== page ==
According to the latest CBS News Battleground Tracker Poll released Sunday night, Donald Trump has finally demolished all Hillary Clinton leads in all swing states. he is currently tied with her at 42% nationally.
When all the swing state polls are averaged together, the race for the White House is dead even between Democrat Hillary Clinton and Republican Donald Trump.
Clinton and Trump both stand at 42 percent support, according to a newly-released CBS News Battleground Tracker Poll.
Last week, Clinton was leading her Republican rival by 1 point. And over Labor Day weekend she was besting Trump by 2.
Pollsters looked at surveys from New Hampshire, and then Pennsylvania, Ohio, Michigan, Wisconsin and Iowa, along with Florida and Georgia, Virginia and North Carolina and the Western trio of Arizona, Nevada and Colorado – 13 states total.
The race looks pretty well baked, according to the likely with voters surveyed, with 73 percent saying they felt very strongly about their choice and another 19 percent saying they probably wouldn’t change candidates. Just 7 percent said they felt ‘somewhat strong,’ and thus could still change their minds.
More than half, 55 percent, of voters surveyed in those states want to see ‘big changes’ in the economy and politics in coming years, while another 43 percent would like to see some changes.
Just 2 percent were OK with there not being much change.
So while a huge majority would like to see change, voters were split on many other issues.
For example, 39 percent said the economy was fairly good, while another 37 percent said the economy was fairly bad.
Among those who thought the economy was good, the biggest chunk, 48 percent, gave credit to President Obama for giving it a boost, with very few, 5 percent, saying Congress was a ‘big reason’ for its improvement.
Those who thought the economy was bad blamed Obama the most, 67 percent, followed by Americans’ inability to find jobs, 60 percent. Fifty-four percent said Congress was a big reason too.
When respondents were asked their opinion of what they thought when they hear the economy has improved, 42 percent responded that maybe that’s the case for some, but ‘it’s not for people like me.’
Another 53 percent said they don’t hear people saying the economy has improved.
All survey respondents were asked who gained the most in recent years. Sixty-four percent said banks and financial firms, 60 percent said large businesses and another 41 percent said recent immigrants to the United States.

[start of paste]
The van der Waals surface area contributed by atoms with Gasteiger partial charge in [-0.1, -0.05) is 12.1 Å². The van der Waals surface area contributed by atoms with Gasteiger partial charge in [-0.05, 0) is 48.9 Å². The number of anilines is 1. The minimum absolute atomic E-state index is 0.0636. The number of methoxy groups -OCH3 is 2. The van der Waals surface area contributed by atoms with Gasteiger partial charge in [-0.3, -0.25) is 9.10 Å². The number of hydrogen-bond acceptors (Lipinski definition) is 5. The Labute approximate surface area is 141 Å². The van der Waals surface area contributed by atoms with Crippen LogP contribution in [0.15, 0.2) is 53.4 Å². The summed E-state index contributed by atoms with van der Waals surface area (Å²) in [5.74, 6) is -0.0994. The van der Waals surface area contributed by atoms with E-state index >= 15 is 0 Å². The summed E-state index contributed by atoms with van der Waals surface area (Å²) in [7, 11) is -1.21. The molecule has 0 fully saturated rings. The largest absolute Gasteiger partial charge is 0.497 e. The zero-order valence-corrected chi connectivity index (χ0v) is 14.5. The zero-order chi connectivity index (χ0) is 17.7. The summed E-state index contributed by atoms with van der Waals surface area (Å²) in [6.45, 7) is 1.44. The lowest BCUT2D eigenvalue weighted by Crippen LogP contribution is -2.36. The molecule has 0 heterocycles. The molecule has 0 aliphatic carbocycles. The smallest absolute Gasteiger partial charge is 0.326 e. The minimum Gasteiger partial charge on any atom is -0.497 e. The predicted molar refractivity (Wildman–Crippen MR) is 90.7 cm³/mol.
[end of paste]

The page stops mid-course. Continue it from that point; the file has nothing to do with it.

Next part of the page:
The biggest economic losers were blue-collar and service industry workers said 70 percent, followed by ‘people like you,’ said 52 percent.
Overall, 60 percent of survey respondents from the 13 states said the economy was unfairly ‘rigged.’
Tying the voters’ thoughts on the economy to their candidate choices, 53 percent of Clinton voters said they were choosing the Democrat because they thought she would make the economy better.
Another 47 percent of Clinton voters were worried that Trump would make the economy better for them.
On the flip side, 59 percent of Trump voters were choosing the Republican because they thought the economy would improve under the billionaire businessman.
Forty-one percent were selecting Trump as a vote against what Clinton would do to the economy.
Even more dramatically, 46 percent of all respondents said they feared the country ‘might be damaged beyond repair’ if Clinton were elected, while 49 percent said the same of Trump.
Thirty-five percent said Trump would make the country ‘better than ever,’ while a smaller percentage, 22 percent, said the same of Clinton.
Further adding fuel to the idea that The Donald is considered a bigger changemaker by his voters, 49 percent said a vote for the Republican was a vote to change politics-as-usual, while 9 percent said a vote for Trump was for Trump himself.
As for the recent headlines plaguing the presidential candidates, voters were split on their views of Clinton’s recent health problems and Trump’s refusal to release his tax returns.
While 51 percent said they agreed with the statement that Clinton’s pneumonia was a a problem because of disclosure, not with her health, another 49 percent disagreed.
Fifty-four percent said the pneumonia health scare raises bigger issues about her health, while 46 percent disagreed.
And then 53 percent said they didn’t care and it was blown out of proportion, 47 percent said they disagreed with that statement.
When it comes to Trump’s finances and taxes, 60 percent agreed that it was an issue of disclosure and not finance, while 40 percent disagreed.
Fifty-three percent said his refusal to release his tax returns raised larger questions about his management ability, while 47 percent said they disagreed with that statement.
Finally, 48 percent said they didn’t care about Trump’s taxes and finances and thought the whole issue had been blown out of proportion. Finally, 52 percent disagreed with that.